But, independent of this, the characters in the film, or perhaps more accurately their characterizations by the writer, director, and actors, very easily reminded me of a number of Greek deities for a variety of reasons (apart from the fact that I deal with Greek deities on a regular basis!). Common modern Pagan lore says, for some people, that Hermes invented the internet; Sannion has written a story which says that Hermes actually stole it from Athena, who invented the “World Wide Web” for military defense applications (and her Arachne/spider connections determined its name, therefore!), which I find quite an appealing notion as well. Hermes, I think, is involved in the film The Social Network, in the form of Eduardo Saverin, played by Andrew Garfield. (Garfield also played Mercury in the plays-within-the-film of The Imaginarium of Doctor Parnassus, which I highly recommend to everyone!) Not only did he provide an essential algorithm to Mark Zuckerberg in the first part of the film, leading him on to his notoriety in the world of web design, but he also provided the financial resources necessary (to the tune of $19,000!) which made it possible for them to start Facebook in the first place. Hermes, of course, is connected to communication, but also to commerce and money, and certainly to transitions and connections between people and things. Saverin travels perhaps more than any other character in the film, back and forth across the U.S. in a short period of time, and around New York city attempting to gain advertising revenue “the old way.” I found him to be a most sympathetic character, and I fully applaud the lawsuit he settled with Zuckerberg for an undisclosed sum, as he was certainly cheated by Zuckerberg and his other associates in the business deals the company eventually made.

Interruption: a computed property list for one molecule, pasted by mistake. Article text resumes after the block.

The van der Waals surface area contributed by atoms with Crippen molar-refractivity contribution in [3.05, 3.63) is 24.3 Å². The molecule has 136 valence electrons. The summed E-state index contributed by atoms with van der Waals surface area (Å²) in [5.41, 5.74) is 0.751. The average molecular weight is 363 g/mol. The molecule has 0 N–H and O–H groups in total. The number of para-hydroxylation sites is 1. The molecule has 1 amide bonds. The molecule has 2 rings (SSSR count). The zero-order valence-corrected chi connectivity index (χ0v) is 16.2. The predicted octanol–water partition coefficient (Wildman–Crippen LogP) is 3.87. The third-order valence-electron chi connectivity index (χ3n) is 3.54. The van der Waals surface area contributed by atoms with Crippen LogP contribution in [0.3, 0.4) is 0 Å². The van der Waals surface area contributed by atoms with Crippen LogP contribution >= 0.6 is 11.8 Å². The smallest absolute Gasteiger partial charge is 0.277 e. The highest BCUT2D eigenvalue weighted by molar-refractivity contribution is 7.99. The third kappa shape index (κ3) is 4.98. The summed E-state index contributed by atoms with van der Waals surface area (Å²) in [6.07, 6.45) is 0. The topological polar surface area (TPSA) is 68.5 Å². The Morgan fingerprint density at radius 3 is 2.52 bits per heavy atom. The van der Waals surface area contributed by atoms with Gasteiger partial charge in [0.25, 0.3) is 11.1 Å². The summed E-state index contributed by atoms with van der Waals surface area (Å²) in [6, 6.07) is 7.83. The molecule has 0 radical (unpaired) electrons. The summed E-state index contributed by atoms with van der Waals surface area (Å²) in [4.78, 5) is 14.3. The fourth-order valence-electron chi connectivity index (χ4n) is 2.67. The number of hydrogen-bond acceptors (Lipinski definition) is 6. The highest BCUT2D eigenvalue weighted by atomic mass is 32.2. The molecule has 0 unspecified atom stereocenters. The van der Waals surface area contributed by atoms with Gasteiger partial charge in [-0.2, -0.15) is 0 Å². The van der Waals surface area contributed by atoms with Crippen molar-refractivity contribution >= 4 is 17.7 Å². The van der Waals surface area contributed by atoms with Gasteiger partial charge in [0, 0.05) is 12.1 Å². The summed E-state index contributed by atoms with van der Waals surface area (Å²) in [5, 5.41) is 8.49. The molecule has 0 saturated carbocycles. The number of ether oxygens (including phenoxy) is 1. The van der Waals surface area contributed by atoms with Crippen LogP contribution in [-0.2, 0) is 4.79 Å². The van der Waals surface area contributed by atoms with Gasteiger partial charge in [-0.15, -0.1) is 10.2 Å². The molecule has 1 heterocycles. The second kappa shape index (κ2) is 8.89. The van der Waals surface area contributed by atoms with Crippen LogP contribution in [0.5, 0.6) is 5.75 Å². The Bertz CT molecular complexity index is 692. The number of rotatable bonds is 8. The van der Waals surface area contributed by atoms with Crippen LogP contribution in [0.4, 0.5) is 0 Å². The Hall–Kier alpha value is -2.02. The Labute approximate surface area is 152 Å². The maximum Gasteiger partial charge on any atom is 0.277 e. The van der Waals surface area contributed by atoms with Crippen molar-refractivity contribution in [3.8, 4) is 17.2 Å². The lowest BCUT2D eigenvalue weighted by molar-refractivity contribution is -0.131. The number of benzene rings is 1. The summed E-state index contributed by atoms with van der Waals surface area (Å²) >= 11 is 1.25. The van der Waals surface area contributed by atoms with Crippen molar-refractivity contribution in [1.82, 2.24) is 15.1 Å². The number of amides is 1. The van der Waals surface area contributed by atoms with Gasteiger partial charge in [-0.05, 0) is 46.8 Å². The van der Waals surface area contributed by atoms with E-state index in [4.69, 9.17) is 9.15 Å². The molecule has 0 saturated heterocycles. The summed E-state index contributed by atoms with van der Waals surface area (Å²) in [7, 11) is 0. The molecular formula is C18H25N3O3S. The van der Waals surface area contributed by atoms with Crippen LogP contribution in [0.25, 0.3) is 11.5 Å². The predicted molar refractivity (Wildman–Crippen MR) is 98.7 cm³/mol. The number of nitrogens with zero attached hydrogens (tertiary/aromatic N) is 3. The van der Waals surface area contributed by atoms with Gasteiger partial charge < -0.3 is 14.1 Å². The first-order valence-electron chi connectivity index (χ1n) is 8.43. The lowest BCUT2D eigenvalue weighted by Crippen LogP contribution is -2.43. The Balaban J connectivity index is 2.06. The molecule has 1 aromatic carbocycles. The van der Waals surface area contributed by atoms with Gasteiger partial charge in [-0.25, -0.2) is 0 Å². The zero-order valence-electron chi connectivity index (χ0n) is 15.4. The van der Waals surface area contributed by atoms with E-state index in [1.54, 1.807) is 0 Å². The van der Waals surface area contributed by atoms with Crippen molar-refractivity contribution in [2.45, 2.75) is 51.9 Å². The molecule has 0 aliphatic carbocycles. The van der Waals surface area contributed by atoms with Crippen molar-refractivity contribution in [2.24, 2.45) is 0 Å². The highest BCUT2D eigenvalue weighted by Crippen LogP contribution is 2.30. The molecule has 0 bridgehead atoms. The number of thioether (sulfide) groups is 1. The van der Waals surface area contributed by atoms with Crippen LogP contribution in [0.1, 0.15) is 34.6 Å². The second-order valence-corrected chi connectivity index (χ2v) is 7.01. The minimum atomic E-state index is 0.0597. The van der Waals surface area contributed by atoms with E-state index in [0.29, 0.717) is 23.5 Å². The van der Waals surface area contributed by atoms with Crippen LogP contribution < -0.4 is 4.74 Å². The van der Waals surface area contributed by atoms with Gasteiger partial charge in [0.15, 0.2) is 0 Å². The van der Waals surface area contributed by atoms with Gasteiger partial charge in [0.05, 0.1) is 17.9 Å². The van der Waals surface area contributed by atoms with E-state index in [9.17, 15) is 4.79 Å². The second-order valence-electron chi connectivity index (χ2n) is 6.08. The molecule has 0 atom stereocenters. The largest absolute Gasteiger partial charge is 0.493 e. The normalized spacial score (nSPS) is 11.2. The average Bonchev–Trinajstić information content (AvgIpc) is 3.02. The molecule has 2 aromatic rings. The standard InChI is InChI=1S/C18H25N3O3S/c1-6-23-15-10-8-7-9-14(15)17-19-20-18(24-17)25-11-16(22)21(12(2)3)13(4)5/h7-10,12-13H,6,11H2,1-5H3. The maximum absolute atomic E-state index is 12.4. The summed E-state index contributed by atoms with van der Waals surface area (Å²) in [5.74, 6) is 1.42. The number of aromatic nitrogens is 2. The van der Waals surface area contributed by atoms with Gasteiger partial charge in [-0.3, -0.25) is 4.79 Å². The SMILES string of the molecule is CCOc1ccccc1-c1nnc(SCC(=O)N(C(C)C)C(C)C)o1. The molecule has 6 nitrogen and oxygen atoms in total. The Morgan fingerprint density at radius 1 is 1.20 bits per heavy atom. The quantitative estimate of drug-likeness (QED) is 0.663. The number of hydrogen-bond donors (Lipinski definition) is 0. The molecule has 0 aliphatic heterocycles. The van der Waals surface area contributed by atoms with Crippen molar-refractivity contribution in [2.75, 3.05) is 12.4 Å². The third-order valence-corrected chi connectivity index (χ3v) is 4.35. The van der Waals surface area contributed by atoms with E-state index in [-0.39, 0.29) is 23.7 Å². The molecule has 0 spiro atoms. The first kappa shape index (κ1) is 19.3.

The twins, Tyler and Cameron Wincklevoss (both played by Armie Hammer) act as if they are one person, and even refer to themselves as such at various points in the film, and yet the two are somewhat opposed at certain points, with one wanting to take more aggressive actions against Zuckerberg, while the other prefers a more moderate approach (“We are gentlemen of Harvard!”). The two are strapping young lads, and are superlatively physically fit since they are on the Harvard rowing team. Of course, they reminded me of the Dioskouroi (known in Latin as the Gemini, “twins”), Kastor and Polydeukes, right down to the latter’s association with the sea and sailors and the maritime activities of the Wincklevoss twins. They were not ingenious enough to win their lawsuit against Zuckerberg, even with the assistance of their friend Divya Narendra (who was the “brains” behind their entire operation, in any case), who is played by Max Minghella. (Pagan film fans may remember Minghella from the movie Agora, for example.)